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23 Nov 2023
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Percolation Package - From script sharing to package publication

Sharing Research Code in Archaeology

Recommended by ORCID_LOGO based on reviews by Thomas Rose, Joe Roe and 1 anonymous reviewer

​The paper “Percolation Package – From Script Sharing to Package Publication” by Sophie C. Schmidt and Simon Maddison (2023) describes the development of an R package designed to apply Percolation Analysis to archaeological spatial data. In an earlier publication, Maddison and Schmidt (2020) describe Percolation Analysis and provide case studies that demonstrate its usefulness at different spatial scales. In the current paper, the authors use their experience collaborating to develop the R package as part of a broader argument for the importance of code sharing to the research process. 

The paper begins by describing the development process of the R package, beginning with borrowing code from a geographer, refining it to fit archaeological case studies, and then collaborating to further refine and systematize the code into an R package that is more easily reusable by other researchers. As the review by Joe Roe noted, a strength of the paper is “presenting the development process as it actually happens rather than in an idealized form.” The authors also include a section about the lessons learned from their experience. 

Moving on from the anecdotal data of their own experience, the authors also explore code sharing practices in archaeology by briefly examining two datasets. One dataset comes from “open-archaeo” (https://open-archaeo.info/), an on-line list of open-source archaeological software maintained by Zack Batist. The other dataset includes articles published between 2018 and 2023 in the Journal of Computer Applications in Archaeology. Schmidt and Maddison find that these two datasets provide contrasting views of code sharing in archaeology: many of the resources in the open-archaeo list are housed on Github, lack persistent object identifiers, and many are not easily findable (other than through the open-archaeo list). Research software attached to the published articles, on the other hand, is more easily findable either as a supplement to the published article, or in a repository with a DOI.

The examination of code sharing in archaeology through these two datasets is preliminary and incomplete, but it does show that further research into archaeologists’ code-writing and code-sharing practices could be useful. Archaeologists often create software tools to facilitate their research, but how often?  How often is research software shared with published articles? How much attention is given to documentation or making the software usable for other researchers? What are best (or good) practices for sharing code to make it findable and usable? Schmidt and Maddison’s paper provides partial answers to these questions, but a more thorough study of code sharing in archaeology would be useful. Differences among journals in how often they publish articles with shared code, or the effects of age, gender, nationality, or context of employment on attitudes toward code sharing seem like obvious factors for a future study to consider.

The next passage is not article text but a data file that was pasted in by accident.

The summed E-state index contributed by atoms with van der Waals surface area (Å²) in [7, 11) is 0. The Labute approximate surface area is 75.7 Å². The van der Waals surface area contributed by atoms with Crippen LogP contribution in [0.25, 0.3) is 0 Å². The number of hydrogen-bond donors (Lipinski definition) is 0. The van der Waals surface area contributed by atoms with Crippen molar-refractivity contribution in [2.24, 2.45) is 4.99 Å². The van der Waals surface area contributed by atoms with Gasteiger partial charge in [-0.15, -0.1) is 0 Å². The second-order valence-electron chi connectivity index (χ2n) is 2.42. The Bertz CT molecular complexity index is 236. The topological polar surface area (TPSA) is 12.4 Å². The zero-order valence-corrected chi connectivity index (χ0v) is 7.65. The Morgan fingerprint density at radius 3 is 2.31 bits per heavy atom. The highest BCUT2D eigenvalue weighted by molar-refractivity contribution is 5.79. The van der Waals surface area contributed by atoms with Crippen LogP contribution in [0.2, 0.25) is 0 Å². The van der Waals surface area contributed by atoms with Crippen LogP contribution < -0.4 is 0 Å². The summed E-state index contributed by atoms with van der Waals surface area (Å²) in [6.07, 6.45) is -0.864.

Shared code that is easy to find and easy to use benefits the researchers who adopt code written by others, but code authors also have much to gain by sharing. Properly shared code becomes a citable research product, and the act of code sharing can lead to productive research collaborations, as Schmidt and Maddison describe from their own experience. The strength of this paper is the attention it brings to current code-sharing practices in archaeology. I hope the paper will also help improve code sharing in archaeology by inspiring more archaeologists to share their research code so other researchers can find and use (and cite) it. 

References

Maddison, M.S. and Schmidt, S.C. (2020). Percolation Analysis – Archaeological Applications at Widely Different Spatial Scales. Journal of Computer Applications in Archaeology, 3(1), p.269–287. https://doi.org/10.5334/jcaa.54 

Schmidt, S. C., and Maddison, M. S. (2023). Percolation Package - From script sharing to package publication, Zenodo, 7966497, ver. 3 peer-reviewed and recommended by Peer Community in Archaeology. https://doi.org/10.5281/zenodo.7966497

Percolation Package - From script sharing to package publicationSophie C Schmidt; Simon Maddison<p>In this paper we trace the development of an R-package starting with the adaptation of code from a different field, via scripts shared between colleagues, to a published package that is being successfully used by researchers world-wide. Our aim...Computational archaeologyJames Allison2023-05-24 15:40:15 View
05 Jan 2024
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Transforming the CIDOC-CRM model into a megalithic monument property graph

Informative description of a project implementing a CIDOC-CRM based native graph database for representing megalithic information

Recommended by based on reviews by 2 anonymous reviewers

The paper “Transforming the CIDOC-CRM model into a megalithic monument property graph” describes an interesting endeavour of developing and implementing a CIDOC-CRM based knowledge graph using a native graph database (Neo4J) to represent megalithic information (Câmara et al. 2023). While there are earlier examples of using native graph databases and CIDOC-CRM in diverse heritage contexts, the present paper is useful addition to the literature as a detailed description of an implementation in the context of megalithic heritage. The paper provides a demonstration of a working implementation, and guidance for future projects. The described project is also documented to an extent that the paper will open up interesting opportunities to compare the approach to previous and forthcoming implementations. The same applies to the knowledge graph and use of CIDOC-CRM in the project.